TCI: Joe understands simple spoken and written language and responds appropriately, either providing an insightful answer or indicating the need to negotiate meaning. He is beginning to initiate and sustain conversation. Even without knowing the technical terms or reciting conjugations by rote, Joe effectively communicates his needs, desires and ideas in the target language.
          Traditional: Joe can conjugate all of the regular land irregular -ar verbs in the present tense but is unable to understand spoken or written language; nor can he respond to it appropriately. He does not know how to negotiate meaning. He can explain in English the different uses of “por” and “para” as well “ser” and “estar” even though he is unable to use them in actual speech or writing.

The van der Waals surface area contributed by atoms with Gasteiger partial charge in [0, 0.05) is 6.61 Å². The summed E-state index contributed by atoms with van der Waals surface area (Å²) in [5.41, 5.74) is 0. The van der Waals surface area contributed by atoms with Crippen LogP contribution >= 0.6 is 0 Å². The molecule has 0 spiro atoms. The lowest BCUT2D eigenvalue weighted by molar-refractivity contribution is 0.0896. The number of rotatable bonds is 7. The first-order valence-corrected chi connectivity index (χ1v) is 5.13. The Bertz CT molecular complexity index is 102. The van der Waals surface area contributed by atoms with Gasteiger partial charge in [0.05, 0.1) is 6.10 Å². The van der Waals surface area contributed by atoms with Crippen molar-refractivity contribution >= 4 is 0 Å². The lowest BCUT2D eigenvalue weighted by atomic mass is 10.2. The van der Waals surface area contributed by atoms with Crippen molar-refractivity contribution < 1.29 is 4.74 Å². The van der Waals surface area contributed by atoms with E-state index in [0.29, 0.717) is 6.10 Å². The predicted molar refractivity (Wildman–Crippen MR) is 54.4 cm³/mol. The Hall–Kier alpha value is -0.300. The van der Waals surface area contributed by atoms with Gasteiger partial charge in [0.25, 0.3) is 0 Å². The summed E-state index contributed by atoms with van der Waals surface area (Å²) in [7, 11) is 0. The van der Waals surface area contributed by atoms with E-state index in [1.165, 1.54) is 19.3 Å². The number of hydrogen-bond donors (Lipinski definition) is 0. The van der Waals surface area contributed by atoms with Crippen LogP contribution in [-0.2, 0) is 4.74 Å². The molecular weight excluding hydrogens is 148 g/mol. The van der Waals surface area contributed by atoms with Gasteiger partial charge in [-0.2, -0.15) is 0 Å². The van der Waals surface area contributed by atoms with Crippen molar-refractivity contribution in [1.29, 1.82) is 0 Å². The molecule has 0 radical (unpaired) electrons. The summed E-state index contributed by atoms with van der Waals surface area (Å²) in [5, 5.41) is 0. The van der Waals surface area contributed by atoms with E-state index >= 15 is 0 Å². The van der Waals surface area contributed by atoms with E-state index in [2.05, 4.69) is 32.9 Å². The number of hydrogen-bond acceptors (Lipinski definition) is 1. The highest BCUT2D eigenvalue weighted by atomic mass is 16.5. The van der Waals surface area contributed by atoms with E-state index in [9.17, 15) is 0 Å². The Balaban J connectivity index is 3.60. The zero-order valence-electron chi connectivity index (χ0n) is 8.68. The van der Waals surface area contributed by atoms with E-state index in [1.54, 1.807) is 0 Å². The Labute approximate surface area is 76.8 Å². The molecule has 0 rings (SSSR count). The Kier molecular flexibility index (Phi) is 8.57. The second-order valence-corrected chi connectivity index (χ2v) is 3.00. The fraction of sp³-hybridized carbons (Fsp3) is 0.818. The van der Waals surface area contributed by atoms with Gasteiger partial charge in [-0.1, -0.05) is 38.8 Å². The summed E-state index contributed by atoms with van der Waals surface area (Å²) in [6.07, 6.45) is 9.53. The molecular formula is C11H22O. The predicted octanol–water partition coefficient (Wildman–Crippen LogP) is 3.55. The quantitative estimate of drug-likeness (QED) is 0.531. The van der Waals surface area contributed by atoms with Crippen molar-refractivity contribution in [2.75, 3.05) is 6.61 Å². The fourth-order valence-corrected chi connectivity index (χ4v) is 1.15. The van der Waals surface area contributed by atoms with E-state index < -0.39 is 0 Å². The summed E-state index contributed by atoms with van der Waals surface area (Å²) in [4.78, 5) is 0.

Which teacher would need to justify his or her method?

          1. As always, you’re right on the mark, Robert!

            Last year, with several other teachers in our district, I changed my grading system on our district’s Zangle Gradebook to the one you describe–unfortunately, not the descriptive one, but the numerical one. I could put in numbers and the system would accurately reflect the range. Unfortunately, despite a lot of parent education, it was still hard for people to wrap their minds around the “20%=D,” and, worse, when kids transferred out of my class, the percentage went with them to other schools, where 40% (my C) meant an F. Now I put in grades (A/B/C/D/F) along standards-based ideas, but have set the scale to register that an F is 55%. Lots of folks think that is not “fair,” as we’ve discussed, because it “gives” the kids a big step up for not doing anything, (The 55% is because I have to set a bottom and top for each grade. Zangle allows either grade or number input, not both. If I choose grade entry, it will take the middle score between the top and bottom; kids can therefore get a 55% lowest and 94% highest.)